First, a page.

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Last Updated: Thursday, 3 August 2006, 16:40 GMT 17:40 UK
'Differences' led to 48m split
Dell House, Sevenoaks
The couple lived with their two sons at the family home in Sevenoaks
A millionaire is to pay 48m to his former wife in what is thought the biggest divorce award in legal history.

But when John Charman met Beverley more than 30 years ago, they were teenage sweethearts with no money.

During the case, the High Court heard how during their long marriage all the wealth was generated from scratch.

But the couple, from Kent and now in their 50s, were "utterly different in their personality and approach to the priorities of life", the judge said.

The couple became engaged three years after they met.

Their very difference created tension and conflict within this long marriage
Mr Justice Coleridge

During their 27-year-marriage, they had two children and lived at Dell House in Sevenoaks, recently valued at 2.75m.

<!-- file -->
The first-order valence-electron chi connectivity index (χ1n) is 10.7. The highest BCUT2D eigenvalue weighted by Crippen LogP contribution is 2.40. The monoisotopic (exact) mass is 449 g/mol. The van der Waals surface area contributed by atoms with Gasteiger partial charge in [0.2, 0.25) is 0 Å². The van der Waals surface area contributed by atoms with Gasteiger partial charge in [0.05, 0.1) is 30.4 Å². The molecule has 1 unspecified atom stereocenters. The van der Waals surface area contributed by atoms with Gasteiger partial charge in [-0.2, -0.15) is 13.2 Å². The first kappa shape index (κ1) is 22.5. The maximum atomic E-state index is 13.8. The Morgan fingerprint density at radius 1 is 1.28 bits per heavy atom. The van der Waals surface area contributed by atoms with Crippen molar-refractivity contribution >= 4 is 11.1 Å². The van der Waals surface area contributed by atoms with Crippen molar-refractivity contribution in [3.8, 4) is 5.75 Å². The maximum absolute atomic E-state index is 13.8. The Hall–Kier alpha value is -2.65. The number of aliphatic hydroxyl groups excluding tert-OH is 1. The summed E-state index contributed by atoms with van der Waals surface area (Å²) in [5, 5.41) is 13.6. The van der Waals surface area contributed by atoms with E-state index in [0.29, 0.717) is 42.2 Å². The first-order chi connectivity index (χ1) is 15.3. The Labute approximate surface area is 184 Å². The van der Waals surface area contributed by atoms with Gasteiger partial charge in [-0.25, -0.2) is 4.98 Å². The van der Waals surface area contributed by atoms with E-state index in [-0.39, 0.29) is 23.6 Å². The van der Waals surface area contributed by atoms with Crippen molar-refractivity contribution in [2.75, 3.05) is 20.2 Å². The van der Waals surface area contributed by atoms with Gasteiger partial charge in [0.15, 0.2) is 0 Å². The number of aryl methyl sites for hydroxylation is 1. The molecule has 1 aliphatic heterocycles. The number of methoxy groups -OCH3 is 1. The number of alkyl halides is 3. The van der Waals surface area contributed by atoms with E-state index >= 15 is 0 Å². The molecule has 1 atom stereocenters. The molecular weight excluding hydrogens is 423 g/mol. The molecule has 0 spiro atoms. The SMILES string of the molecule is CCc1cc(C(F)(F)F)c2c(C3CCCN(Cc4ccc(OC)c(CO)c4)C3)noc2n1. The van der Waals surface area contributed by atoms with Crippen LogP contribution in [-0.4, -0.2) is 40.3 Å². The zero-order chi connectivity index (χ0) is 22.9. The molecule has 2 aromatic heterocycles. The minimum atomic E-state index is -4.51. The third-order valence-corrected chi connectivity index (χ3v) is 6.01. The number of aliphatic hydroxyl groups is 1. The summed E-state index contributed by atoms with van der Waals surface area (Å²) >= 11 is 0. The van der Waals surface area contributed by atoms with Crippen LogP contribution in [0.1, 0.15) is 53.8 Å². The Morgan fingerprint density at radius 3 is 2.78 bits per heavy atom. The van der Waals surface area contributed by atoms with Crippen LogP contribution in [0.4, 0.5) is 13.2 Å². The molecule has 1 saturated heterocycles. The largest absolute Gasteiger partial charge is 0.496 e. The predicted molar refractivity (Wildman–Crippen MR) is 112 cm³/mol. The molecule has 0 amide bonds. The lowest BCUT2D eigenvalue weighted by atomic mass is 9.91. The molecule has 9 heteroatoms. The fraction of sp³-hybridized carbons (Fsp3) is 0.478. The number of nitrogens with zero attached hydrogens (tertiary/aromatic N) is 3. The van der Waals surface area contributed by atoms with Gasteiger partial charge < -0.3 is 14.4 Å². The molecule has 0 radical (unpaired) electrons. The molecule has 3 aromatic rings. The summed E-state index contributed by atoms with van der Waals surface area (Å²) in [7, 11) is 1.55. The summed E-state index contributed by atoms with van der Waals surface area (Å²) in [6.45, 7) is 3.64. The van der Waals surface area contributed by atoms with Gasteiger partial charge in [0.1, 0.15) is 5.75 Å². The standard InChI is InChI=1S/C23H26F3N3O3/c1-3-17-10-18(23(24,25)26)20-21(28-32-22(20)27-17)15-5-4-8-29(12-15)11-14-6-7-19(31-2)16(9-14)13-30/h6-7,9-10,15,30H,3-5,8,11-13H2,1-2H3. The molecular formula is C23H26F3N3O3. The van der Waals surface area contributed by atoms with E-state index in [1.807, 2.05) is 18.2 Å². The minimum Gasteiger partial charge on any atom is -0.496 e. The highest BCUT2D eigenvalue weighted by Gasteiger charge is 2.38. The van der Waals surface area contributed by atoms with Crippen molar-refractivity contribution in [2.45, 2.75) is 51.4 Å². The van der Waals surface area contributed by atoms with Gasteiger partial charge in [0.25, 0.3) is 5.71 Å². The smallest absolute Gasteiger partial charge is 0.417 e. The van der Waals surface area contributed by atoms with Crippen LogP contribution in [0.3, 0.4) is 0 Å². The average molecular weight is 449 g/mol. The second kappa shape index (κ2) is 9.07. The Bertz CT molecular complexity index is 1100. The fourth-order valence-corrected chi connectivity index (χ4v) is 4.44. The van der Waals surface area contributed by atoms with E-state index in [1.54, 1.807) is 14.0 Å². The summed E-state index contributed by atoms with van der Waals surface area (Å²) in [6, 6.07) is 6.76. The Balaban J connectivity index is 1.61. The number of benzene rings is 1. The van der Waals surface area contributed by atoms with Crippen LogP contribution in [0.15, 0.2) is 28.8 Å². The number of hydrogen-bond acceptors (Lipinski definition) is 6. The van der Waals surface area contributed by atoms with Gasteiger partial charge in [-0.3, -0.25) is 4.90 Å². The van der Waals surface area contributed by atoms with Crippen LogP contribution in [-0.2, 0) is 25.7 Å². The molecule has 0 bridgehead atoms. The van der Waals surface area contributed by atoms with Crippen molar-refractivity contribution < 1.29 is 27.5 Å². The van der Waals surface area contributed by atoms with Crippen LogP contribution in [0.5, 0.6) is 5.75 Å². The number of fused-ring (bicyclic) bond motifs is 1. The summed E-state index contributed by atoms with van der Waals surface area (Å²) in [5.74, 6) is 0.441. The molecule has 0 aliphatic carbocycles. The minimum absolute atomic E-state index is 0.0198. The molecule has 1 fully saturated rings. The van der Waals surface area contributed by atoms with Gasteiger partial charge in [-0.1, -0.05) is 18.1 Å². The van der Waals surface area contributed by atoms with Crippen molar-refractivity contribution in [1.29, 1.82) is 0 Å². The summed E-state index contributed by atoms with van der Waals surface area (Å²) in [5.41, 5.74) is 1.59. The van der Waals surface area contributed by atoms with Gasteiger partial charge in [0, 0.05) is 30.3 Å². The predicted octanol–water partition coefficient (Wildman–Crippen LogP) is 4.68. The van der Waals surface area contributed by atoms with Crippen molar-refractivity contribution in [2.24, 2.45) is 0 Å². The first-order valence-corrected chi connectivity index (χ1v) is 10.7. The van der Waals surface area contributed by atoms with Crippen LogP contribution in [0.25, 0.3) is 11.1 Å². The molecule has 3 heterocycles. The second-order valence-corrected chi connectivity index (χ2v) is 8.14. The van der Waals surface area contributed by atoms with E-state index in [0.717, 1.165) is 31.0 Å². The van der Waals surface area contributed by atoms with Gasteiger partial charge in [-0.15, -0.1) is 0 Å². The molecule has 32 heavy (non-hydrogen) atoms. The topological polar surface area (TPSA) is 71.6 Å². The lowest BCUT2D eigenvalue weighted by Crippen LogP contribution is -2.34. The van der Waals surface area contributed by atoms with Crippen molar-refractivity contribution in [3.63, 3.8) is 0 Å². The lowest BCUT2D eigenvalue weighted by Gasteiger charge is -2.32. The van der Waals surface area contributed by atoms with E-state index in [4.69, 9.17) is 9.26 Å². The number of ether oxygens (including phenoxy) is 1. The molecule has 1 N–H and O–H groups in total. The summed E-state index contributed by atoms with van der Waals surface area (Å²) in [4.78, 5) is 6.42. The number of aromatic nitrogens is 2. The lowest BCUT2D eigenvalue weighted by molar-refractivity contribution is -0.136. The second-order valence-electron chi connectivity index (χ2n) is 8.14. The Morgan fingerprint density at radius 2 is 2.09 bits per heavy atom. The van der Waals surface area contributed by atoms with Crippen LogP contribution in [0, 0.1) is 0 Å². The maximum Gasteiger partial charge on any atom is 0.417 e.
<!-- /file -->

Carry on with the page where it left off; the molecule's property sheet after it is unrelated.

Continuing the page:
In a written statement, Mr Justice Coleridge said: "The wife's case is the now-familiar one."

In their long marriage "she played her full part as wife and mother of two now-adult sons".

Mrs Charman, as a witness in the case, was "a quiet, even reticent woman, but steady and determined".

Meanwhile, her husband was "utterly different", a "dynamic, energetic, self-made entrepreneur".

The judge said neither approach was "right or wrong, good or bad".

But he said: "Their very difference created tension and conflict within this long marriage which, unresolved and without compromise on both sides, has eventually led to its destruction."

He added both parties had "an immense feeling of hurt and pain surrounding the marriage breakdown", both blaming each other for the children becoming involved.

'Extraordinary energy'

The High Court judge said Mr Charman had formed a relationship with another woman which may have been the catalyst for the marriage ending but was not the cause of its breakdown.

Mr Charman now has two large homes in America, in Atlanta and Palm Beach, and he also rents a property in Bermuda.

Concluding, the judge said it was a case in a "very small category" where the wealth created was "of extraordinary proportions from extraordinary talent and energy".

He said Mr Charman's interest in the family home in Kent would be transferred to his wife, and she would exit the marriage with 37% of the assets.




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